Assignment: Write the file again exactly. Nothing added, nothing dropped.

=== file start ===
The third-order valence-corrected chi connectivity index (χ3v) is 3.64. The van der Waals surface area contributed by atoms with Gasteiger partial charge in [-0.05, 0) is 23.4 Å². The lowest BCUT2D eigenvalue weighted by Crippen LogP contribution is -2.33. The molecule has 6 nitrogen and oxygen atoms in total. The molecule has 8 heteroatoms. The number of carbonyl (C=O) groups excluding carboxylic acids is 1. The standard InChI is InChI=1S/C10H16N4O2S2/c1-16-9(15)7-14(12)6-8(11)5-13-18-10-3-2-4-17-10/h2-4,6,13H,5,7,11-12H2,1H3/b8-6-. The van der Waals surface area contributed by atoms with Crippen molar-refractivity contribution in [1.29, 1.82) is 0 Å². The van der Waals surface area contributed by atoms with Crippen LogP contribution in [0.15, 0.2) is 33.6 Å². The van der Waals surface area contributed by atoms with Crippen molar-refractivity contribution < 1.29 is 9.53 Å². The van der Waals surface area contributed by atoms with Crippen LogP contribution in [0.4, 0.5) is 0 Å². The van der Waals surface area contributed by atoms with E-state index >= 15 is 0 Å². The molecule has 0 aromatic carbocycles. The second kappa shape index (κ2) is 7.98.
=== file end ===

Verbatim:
The third-order valence-corrected chi connectivity index (χ3v) is 3.64. The van der Waals surface area contributed by atoms with Gasteiger partial charge in [-0.05, 0) is 23.4 Å². The lowest BCUT2D eigenvalue weighted by Crippen LogP contribution is -2.33. The molecule has 6 nitrogen and oxygen atoms in total. The molecule has 8 heteroatoms. The number of carbonyl (C=O) groups excluding carboxylic acids is 1. The standard InChI is InChI=1S/C10H16N4O2S2/c1-16-9(15)7-14(12)6-8(11)5-13-18-10-3-2-4-17-10/h2-4,6,13H,5,7,11-12H2,1H3/b8-6-. The van der Waals surface area contributed by atoms with Crippen molar-refractivity contribution in [1.29, 1.82) is 0 Å². The van der Waals surface area contributed by atoms with Crippen LogP contribution in [0.15, 0.2) is 33.6 Å². The van der Waals surface area contributed by atoms with Crippen molar-refractivity contribution < 1.29 is 9.53 Å². The van der Waals surface area contributed by atoms with Crippen LogP contribution in [0.4, 0.5) is 0 Å². The van der Waals surface area contributed by atoms with E-state index >= 15 is 0 Å². The molecule has 0 aromatic carbocycles. The second kappa shape index (κ2) is 7.98.